Joint effect of dopaminergic genes on likelihood of smoking following treatment with bupropion SR.
Author(s): Swan GE, Jack LM, Valdes AM, Ring HZ, Ton CC, Curry SJ, McAfee T
Affiliation(s): Center for Health Sciences, SRI International, Menlo Park, CA 94025, USA. firstname.lastname@example.org
Publication date & source: 2007-05, Health Psychol., 26(3):361-8.
Publication type: Randomized Controlled Trial; Research Support, N.I.H., Extramural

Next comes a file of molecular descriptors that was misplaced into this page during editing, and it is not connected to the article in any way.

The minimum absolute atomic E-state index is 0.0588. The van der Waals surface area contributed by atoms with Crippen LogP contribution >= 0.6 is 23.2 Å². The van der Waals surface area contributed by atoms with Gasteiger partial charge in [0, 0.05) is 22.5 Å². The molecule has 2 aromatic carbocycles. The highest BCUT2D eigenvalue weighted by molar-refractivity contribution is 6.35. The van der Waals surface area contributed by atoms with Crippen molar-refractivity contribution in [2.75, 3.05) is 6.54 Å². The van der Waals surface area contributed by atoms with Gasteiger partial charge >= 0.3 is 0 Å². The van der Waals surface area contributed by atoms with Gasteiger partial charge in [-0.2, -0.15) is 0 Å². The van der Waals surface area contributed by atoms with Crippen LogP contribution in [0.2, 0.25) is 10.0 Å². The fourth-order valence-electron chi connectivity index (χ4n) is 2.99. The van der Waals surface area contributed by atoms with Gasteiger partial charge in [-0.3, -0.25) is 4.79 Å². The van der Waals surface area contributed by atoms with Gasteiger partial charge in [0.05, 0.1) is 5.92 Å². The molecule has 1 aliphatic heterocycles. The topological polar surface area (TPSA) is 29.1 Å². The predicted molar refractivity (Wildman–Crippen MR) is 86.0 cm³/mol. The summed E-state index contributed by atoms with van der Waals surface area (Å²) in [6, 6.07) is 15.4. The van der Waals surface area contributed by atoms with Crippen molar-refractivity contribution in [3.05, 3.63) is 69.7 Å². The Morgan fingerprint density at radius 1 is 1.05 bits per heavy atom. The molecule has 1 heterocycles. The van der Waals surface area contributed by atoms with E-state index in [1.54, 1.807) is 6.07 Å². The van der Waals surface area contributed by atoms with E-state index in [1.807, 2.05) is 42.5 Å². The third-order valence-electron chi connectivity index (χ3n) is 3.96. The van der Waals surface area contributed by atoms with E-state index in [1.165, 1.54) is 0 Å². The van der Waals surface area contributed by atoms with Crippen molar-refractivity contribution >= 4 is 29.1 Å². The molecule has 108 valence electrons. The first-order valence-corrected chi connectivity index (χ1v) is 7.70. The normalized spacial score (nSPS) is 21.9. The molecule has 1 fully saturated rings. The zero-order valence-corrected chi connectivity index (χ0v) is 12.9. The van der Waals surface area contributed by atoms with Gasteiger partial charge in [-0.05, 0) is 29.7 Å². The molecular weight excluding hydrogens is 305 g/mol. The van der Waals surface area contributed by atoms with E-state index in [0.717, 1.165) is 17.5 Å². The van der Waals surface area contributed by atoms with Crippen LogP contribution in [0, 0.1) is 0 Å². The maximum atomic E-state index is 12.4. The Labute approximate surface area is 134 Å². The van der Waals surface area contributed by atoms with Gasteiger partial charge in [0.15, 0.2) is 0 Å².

OBJECTIVE: To determine the relationship between joint variation in 2 dopaminergic genes and the likelihood of nonsmoking following treatment with bupropion sustained release (SR). DESIGN: Three hundred twenty-three participants in a bupropion SR smoking cessation effectiveness trial with 12-month follow-up were genotyped for variants of dopamine receptor gene DRD2 and dopamine transporter SLC6A3. MAIN OUTCOME MEASURES: Self-reported 7-day point prevalence of nonsmoking. RESULTS: Neither genotype alone was associated with 7-day point-prevalent nonsmoking at the 12-month follow-up. However, in the presence of the DRD2 A1 allele, SLC6A3 status was significantly associated with the likelihood of nonsmoking at the 12-month follow-up (individuals with DRD2 A1+ and SLC6A3 9- were more likely to be smoking). In the absence of the DRD2 A1 allele, the association between SLC6A3 status and nonsmoking was nonsignificant. CONCLUSION: Although these results are suggestive, a more compelling test is needed of the hypothesis that dopaminergic gene interaction underlies, in part, the likelihood of smoking following treatment with bupropion SR. Most likely this will come from larger studies involving prospective randomization to treatment based on genotype. Copyright (c) 2007 APA, all rights reserved.